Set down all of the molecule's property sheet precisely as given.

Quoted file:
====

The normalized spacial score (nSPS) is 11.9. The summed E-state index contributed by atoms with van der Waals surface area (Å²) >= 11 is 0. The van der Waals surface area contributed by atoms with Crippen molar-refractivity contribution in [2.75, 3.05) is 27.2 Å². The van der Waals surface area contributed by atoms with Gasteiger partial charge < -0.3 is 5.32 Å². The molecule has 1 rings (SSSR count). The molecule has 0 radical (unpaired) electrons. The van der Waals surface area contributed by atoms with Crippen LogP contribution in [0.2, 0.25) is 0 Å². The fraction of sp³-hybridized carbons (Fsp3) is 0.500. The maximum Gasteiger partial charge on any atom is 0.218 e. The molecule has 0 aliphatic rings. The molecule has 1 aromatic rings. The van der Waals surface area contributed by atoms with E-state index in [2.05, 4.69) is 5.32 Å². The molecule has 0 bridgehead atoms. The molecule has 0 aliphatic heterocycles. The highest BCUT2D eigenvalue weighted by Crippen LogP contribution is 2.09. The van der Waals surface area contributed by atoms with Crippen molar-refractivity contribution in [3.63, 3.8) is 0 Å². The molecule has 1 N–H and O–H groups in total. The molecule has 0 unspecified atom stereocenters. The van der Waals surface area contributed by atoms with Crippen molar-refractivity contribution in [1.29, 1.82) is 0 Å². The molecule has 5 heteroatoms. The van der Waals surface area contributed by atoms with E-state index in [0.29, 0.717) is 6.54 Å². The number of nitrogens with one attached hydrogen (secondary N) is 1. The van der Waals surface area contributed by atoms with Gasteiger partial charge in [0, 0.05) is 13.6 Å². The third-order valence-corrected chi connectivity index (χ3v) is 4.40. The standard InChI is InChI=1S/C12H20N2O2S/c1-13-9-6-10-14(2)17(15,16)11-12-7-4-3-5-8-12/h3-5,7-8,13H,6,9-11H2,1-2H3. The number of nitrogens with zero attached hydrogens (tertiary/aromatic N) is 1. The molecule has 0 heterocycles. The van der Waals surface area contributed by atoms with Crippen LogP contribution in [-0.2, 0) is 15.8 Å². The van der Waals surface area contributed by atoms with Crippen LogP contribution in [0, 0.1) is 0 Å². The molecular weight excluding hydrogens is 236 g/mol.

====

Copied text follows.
The normalized spacial score (nSPS) is 11.9. The summed E-state index contributed by atoms with van der Waals surface area (Å²) >= 11 is 0. The van der Waals surface area contributed by atoms with Crippen molar-refractivity contribution in [2.75, 3.05) is 27.2 Å². The van der Waals surface area contributed by atoms with Gasteiger partial charge < -0.3 is 5.32 Å². The molecule has 1 rings (SSSR count). The molecule has 0 radical (unpaired) electrons. The van der Waals surface area contributed by atoms with Crippen LogP contribution in [0.2, 0.25) is 0 Å². The fraction of sp³-hybridized carbons (Fsp3) is 0.500. The maximum Gasteiger partial charge on any atom is 0.218 e. The molecule has 0 aliphatic rings. The molecule has 1 aromatic rings. The van der Waals surface area contributed by atoms with E-state index in [2.05, 4.69) is 5.32 Å². The molecule has 0 bridgehead atoms. The molecule has 0 aliphatic heterocycles. The highest BCUT2D eigenvalue weighted by Crippen LogP contribution is 2.09. The van der Waals surface area contributed by atoms with Crippen molar-refractivity contribution in [3.63, 3.8) is 0 Å². The molecule has 1 N–H and O–H groups in total. The molecule has 0 unspecified atom stereocenters. The van der Waals surface area contributed by atoms with Crippen molar-refractivity contribution in [1.29, 1.82) is 0 Å². The molecule has 5 heteroatoms. The van der Waals surface area contributed by atoms with E-state index in [0.29, 0.717) is 6.54 Å². The number of nitrogens with one attached hydrogen (secondary N) is 1. The van der Waals surface area contributed by atoms with Gasteiger partial charge in [0, 0.05) is 13.6 Å². The third-order valence-corrected chi connectivity index (χ3v) is 4.40. The standard InChI is InChI=1S/C12H20N2O2S/c1-13-9-6-10-14(2)17(15,16)11-12-7-4-3-5-8-12/h3-5,7-8,13H,6,9-11H2,1-2H3. The number of nitrogens with zero attached hydrogens (tertiary/aromatic N) is 1. The molecule has 0 heterocycles. The van der Waals surface area contributed by atoms with Crippen LogP contribution in [-0.2, 0) is 15.8 Å². The van der Waals surface area contributed by atoms with Crippen LogP contribution in [0, 0.1) is 0 Å². The molecular weight excluding hydrogens is 236 g/mol.